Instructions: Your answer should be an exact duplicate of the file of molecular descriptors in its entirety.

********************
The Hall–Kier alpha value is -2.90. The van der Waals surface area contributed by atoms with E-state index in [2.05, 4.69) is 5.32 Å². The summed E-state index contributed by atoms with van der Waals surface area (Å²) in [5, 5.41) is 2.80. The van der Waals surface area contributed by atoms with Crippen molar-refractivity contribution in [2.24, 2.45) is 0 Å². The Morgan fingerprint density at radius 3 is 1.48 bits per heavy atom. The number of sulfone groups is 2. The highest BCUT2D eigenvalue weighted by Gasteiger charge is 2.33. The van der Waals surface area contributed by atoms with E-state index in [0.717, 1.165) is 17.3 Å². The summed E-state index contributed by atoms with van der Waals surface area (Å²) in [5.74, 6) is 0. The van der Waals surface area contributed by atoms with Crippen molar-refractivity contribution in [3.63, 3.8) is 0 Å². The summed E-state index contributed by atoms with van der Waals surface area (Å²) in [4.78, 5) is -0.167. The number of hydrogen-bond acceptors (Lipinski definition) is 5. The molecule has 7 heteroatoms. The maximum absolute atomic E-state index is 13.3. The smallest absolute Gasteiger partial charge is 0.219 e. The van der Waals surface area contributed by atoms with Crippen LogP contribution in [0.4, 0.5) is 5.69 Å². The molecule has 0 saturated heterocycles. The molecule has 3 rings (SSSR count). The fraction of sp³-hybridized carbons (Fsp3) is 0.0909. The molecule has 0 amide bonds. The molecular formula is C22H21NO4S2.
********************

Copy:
The Hall–Kier alpha value is -2.90. The van der Waals surface area contributed by atoms with E-state index in [2.05, 4.69) is 5.32 Å². The summed E-state index contributed by atoms with van der Waals surface area (Å²) in [5, 5.41) is 2.80. The van der Waals surface area contributed by atoms with Crippen molar-refractivity contribution in [2.24, 2.45) is 0 Å². The Morgan fingerprint density at radius 3 is 1.48 bits per heavy atom. The number of sulfone groups is 2. The highest BCUT2D eigenvalue weighted by Gasteiger charge is 2.33. The van der Waals surface area contributed by atoms with E-state index in [0.717, 1.165) is 17.3 Å². The summed E-state index contributed by atoms with van der Waals surface area (Å²) in [5.74, 6) is 0. The van der Waals surface area contributed by atoms with Crippen molar-refractivity contribution in [3.63, 3.8) is 0 Å². The summed E-state index contributed by atoms with van der Waals surface area (Å²) in [4.78, 5) is -0.167. The number of hydrogen-bond acceptors (Lipinski definition) is 5. The molecule has 7 heteroatoms. The maximum absolute atomic E-state index is 13.3. The smallest absolute Gasteiger partial charge is 0.219 e. The van der Waals surface area contributed by atoms with Crippen LogP contribution in [0.4, 0.5) is 5.69 Å². The molecule has 0 saturated heterocycles. The molecule has 3 rings (SSSR count). The fraction of sp³-hybridized carbons (Fsp3) is 0.0909. The molecule has 0 amide bonds. The molecular formula is C22H21NO4S2.